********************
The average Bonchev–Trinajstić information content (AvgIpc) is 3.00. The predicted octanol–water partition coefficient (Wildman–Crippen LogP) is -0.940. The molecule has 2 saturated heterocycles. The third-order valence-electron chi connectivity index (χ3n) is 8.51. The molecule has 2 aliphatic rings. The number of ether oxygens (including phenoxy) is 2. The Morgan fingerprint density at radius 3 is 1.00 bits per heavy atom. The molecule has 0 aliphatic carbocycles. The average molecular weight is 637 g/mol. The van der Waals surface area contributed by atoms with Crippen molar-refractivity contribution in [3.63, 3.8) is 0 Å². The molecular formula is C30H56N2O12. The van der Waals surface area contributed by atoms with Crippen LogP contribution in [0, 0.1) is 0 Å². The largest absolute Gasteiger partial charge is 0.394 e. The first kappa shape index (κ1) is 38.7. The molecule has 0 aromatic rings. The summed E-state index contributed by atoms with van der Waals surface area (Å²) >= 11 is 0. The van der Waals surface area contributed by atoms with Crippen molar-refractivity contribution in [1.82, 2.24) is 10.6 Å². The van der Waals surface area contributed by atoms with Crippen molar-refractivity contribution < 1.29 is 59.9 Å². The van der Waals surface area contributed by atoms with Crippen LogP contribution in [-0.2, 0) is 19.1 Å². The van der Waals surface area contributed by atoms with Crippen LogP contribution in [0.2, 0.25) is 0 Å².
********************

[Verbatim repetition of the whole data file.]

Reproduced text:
The average Bonchev–Trinajstić information content (AvgIpc) is 3.00. The predicted octanol–water partition coefficient (Wildman–Crippen LogP) is -0.940. The molecule has 2 saturated heterocycles. The third-order valence-electron chi connectivity index (χ3n) is 8.51. The molecule has 2 aliphatic rings. The number of ether oxygens (including phenoxy) is 2. The Morgan fingerprint density at radius 3 is 1.00 bits per heavy atom. The molecule has 0 aliphatic carbocycles. The average molecular weight is 637 g/mol. The van der Waals surface area contributed by atoms with Crippen molar-refractivity contribution in [3.63, 3.8) is 0 Å². The molecular formula is C30H56N2O12. The van der Waals surface area contributed by atoms with Crippen LogP contribution in [0, 0.1) is 0 Å². The largest absolute Gasteiger partial charge is 0.394 e. The first kappa shape index (κ1) is 38.7. The molecule has 0 aromatic rings. The summed E-state index contributed by atoms with van der Waals surface area (Å²) >= 11 is 0. The van der Waals surface area contributed by atoms with Crippen molar-refractivity contribution in [1.82, 2.24) is 10.6 Å². The van der Waals surface area contributed by atoms with Crippen molar-refractivity contribution < 1.29 is 59.9 Å². The van der Waals surface area contributed by atoms with Crippen LogP contribution in [-0.2, 0) is 19.1 Å². The van der Waals surface area contributed by atoms with Crippen LogP contribution in [0.2, 0.25) is 0 Å².